Various details of the repl will change over time.

Note that in the repl the default input/output/error-output are to the stdin/out/err connected to the terminal unless you change them. This is different than the rash macro, and allows you to do things like run curses programs that have access to terminal ports.

The repl can be customized with rc files. First, if $HOME/.config/rash/rashrc.rkt exists, it is required at the top level of the repl. Then, if $HOME/.config/rash/rashrc (note the lack of .rkt) exists, it is evaluated at the top level more or less as if typed in (much like rc files for bash and friends).

A few nice things (like stderr highlighting) are in a demo-rc file you can require. To do so, add this to $HOME/.config/rash/rashrc:

(require rash/demo/demo-rc)

(Rash actually follows the XDG basedir standard – you can have rashrc.rkt or rashrc files in any directory of $XDG_CONFIG_HOME or $XDG_CONFIG_DIRS, and the rash repl will load all of them)

The repl uses the readline module for line-editing and completion. The readline module by default uses libedit (or something like that) instead of the actual libreadline for licensing reasons. Libedit doesn’t seem to handle unicode properly. Installing the readline-gpl package fixes that (raco pkg install readline-gpl).

All the following repl functions are not stable.

procedure

(result-n n)  any/c

  n : integer?
Only available in the repl. Return the result of the nth interactive command.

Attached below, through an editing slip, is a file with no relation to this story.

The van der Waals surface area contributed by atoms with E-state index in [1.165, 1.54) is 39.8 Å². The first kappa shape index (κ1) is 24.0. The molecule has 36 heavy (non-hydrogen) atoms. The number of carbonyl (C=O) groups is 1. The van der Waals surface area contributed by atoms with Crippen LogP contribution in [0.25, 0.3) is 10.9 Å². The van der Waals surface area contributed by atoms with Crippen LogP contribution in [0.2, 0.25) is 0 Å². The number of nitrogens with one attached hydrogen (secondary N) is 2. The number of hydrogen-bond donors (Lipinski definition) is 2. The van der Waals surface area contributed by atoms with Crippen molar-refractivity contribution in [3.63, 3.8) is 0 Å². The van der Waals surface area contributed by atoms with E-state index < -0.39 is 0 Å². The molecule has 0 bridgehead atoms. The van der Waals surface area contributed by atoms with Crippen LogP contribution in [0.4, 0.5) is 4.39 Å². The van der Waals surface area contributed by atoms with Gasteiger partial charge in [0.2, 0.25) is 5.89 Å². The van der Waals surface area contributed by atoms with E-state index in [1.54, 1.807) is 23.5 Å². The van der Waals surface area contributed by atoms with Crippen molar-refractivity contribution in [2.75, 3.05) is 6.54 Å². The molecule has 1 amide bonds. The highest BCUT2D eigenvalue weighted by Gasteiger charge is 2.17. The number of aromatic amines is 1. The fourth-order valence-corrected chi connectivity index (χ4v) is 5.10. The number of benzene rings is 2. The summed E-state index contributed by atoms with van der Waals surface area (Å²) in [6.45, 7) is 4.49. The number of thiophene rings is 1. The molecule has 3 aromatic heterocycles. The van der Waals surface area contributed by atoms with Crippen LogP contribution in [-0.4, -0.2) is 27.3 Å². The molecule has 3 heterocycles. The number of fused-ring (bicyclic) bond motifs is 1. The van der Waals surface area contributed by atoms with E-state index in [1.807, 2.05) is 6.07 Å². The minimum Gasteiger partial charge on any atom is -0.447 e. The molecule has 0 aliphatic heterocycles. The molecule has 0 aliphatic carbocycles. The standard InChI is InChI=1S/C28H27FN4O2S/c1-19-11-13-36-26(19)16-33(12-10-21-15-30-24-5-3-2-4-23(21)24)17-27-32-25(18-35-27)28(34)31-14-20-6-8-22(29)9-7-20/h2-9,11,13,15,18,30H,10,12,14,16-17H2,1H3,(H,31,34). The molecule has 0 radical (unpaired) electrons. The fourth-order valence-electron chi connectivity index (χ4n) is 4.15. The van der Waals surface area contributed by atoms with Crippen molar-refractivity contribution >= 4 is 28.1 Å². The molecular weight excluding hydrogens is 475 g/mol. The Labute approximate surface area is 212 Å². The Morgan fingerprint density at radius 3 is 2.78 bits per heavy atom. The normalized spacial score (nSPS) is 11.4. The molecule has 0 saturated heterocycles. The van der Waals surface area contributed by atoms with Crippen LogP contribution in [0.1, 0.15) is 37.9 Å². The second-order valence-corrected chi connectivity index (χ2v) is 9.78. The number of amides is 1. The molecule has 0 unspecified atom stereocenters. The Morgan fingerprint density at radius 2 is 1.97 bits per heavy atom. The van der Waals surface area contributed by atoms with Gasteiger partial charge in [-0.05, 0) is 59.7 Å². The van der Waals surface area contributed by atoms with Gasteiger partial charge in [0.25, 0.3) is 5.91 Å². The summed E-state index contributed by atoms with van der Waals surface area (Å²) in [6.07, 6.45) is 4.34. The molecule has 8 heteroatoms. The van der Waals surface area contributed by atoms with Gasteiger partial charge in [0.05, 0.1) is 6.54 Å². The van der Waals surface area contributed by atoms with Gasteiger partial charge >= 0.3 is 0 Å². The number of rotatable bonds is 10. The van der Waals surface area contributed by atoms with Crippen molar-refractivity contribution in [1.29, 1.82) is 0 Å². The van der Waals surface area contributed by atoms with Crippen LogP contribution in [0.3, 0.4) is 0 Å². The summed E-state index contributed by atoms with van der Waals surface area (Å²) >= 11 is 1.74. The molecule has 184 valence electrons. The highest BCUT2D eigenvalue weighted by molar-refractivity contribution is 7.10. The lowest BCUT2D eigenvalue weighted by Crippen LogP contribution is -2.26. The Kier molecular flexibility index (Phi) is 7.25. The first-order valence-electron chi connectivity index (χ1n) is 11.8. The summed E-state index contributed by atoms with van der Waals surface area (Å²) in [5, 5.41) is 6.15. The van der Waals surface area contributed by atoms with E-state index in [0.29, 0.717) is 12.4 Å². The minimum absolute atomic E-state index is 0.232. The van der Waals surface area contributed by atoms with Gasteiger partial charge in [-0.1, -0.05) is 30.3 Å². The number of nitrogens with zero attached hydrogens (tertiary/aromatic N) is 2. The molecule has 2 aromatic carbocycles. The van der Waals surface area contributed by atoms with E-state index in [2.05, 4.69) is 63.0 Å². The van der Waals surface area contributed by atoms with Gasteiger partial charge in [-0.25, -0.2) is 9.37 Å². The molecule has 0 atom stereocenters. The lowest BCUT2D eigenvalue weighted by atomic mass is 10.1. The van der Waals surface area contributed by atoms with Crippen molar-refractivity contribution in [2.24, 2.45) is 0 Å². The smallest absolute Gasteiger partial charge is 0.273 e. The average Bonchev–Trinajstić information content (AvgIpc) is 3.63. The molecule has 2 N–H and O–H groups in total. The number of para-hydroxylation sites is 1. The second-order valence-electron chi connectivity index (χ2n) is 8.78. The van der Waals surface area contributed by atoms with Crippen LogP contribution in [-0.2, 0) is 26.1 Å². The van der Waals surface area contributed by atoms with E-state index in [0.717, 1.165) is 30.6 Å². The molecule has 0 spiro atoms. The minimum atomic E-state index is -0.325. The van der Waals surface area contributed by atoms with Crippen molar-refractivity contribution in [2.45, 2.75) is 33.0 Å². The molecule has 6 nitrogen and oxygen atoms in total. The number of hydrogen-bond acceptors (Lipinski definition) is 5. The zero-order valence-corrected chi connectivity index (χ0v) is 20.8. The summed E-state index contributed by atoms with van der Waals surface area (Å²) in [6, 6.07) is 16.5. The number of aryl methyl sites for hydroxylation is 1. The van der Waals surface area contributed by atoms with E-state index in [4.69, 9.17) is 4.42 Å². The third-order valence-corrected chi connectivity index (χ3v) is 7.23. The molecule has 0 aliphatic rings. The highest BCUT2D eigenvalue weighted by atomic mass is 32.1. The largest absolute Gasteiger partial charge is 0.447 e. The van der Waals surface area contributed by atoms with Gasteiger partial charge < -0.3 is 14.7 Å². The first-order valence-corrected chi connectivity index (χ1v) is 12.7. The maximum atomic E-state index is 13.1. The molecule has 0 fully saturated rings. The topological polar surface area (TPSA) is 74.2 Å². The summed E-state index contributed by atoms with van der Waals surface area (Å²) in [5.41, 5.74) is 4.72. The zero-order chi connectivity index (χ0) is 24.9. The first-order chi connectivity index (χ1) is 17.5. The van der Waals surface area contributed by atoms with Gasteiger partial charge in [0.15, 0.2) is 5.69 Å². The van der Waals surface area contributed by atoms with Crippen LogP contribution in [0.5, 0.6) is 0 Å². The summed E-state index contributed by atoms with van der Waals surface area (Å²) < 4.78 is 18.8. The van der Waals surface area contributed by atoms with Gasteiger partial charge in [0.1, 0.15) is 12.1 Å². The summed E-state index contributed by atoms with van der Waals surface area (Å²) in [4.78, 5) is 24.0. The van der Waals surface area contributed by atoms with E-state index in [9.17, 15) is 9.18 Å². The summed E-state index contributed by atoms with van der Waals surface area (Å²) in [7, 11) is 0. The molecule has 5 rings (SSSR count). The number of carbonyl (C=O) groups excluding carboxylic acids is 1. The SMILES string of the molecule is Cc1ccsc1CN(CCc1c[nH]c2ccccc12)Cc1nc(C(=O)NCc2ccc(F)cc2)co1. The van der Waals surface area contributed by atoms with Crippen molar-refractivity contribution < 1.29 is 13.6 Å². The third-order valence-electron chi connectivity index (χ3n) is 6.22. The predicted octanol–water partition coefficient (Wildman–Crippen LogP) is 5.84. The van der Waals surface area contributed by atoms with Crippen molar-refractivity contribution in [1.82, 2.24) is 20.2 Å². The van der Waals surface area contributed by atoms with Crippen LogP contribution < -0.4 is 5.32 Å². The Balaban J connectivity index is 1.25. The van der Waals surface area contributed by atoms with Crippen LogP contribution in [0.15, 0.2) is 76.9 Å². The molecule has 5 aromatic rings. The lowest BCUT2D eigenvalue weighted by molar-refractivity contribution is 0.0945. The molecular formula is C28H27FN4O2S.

procedure

(return-n n)  any/c

  n : integer?
Only available in the repl. Like result-n, but if the result is a pipeline, get the return value of it. In the repl, the default line-macro is like run-pipeline, but always prepending the &pipeline-ret flag. So you get pipeline objects instead of their results generally, and the prompt handles it specially to see the return value, but also to potentially use other information from the pipeline object.

syntax

(set-default-pipeline-starter! new-starter)

Only available in the repl. A line-macro that mutates the default pipeline starter used in the repl. It’s not really hygienic, so if you defined macros that used run-pipeline without an explicit starter, this will change the result of new calls to that macro. Basically a hack to be able to set it since I haven’t figured out a better way to do it yet, aside from maybe having people make their own repl modules that set some defaults, and I’m not sure I like that plan.

parameter

(current-prompt-function)  procedure?

(current-prompt-function prompt)  void?
  prompt : procedure?